Purpose: Neuroendocrine prostate cancer (NEPC), an aggressive variant of castration-resistant prostate cancer (CRPC), often emerges after androgen receptor-targeted therapies such as enzalutamide or de novo, via trans-differentiation process of neuroendocrine differentiation. The mechanistic basis of neuroendocrine differentiation is poorly understood, contributing to lack of effective predictive biomarkers and late disease recognition. The purpose of this study was to examine the role of novel proneural Pit-Oct-Unc-domain transcription factors (TF) in NEPC and examine their potential as noninvasive predictive biomarkers. Experimental Design: Prostate cancer patient-derived xenograft models, clinical samples, and cellular neuroendocrine differentiation models were employed to determine the expression of TFs BRN1 and BRN4. BRN4 levels were modulated in prostate cancer cell lines followed by functional assays. Furthermore, extracellular vesicles (EV) were isolated from patient samples and cell culture models, characterized by nanoparticle tracking analyses, Western blotting, and realtime PCR. Results: We identify for the first time that: (i) BRN4 is amplified and overexpressed in NEPC clinical samples and that BRN4 overexpression drives neuroendocrine differentiation via its interplay with BRN2, a TF that was previously implicated in NEPC; (ii) BRN4 and BRN2 mRNA are actively released in prostate cancer EVs upon neuroendocrine differentiation induction; and (iii) enzalutamide treatment augments release of BRN4 and BRN2 in prostate cancer EVs, promoting neuroendocrine differentiation induction. Conclusions: Our study identifies a novel TF that drives NEPC and suggests that as adaptive mechanism to enzalutamide treatment, prostate cancer cells express and secrete BRN4 and BRN2 in EVs that drive oncogenic reprogramming of prostate cancer cells to NEPC. Importantly, EV-associated BRN4 and BRN2 are potential novel noninvasive biomarkers to predict neuroendocrine differentiation in CRPC.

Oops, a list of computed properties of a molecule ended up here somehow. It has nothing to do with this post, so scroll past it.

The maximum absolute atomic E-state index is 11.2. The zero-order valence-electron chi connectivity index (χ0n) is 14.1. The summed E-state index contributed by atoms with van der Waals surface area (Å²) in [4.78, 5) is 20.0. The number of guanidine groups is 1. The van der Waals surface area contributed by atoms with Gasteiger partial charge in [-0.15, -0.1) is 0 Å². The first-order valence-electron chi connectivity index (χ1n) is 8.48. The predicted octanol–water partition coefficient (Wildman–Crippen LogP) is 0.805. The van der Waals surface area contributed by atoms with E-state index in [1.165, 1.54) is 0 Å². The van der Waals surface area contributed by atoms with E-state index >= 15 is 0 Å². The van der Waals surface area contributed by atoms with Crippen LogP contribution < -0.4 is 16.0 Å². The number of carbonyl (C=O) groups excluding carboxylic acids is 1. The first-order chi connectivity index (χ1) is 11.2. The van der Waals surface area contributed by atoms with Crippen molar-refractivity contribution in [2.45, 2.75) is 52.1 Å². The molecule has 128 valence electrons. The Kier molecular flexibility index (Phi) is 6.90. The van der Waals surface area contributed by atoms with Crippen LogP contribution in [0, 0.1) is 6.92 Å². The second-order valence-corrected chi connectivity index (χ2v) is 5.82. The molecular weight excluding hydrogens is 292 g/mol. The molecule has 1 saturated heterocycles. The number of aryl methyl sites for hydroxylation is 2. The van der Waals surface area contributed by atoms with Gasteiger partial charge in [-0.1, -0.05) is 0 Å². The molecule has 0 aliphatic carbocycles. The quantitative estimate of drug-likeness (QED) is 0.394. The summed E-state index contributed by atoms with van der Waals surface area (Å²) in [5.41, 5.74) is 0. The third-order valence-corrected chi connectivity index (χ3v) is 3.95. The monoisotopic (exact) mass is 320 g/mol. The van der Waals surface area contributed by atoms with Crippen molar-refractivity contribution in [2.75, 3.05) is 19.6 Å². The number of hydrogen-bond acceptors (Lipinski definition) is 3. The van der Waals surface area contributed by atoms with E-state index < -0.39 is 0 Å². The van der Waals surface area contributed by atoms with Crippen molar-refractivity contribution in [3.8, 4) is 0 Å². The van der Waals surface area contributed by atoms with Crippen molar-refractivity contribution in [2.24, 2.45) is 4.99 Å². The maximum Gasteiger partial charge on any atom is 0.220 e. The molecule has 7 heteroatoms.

ASJC Scopus subject areas
- Cancer Research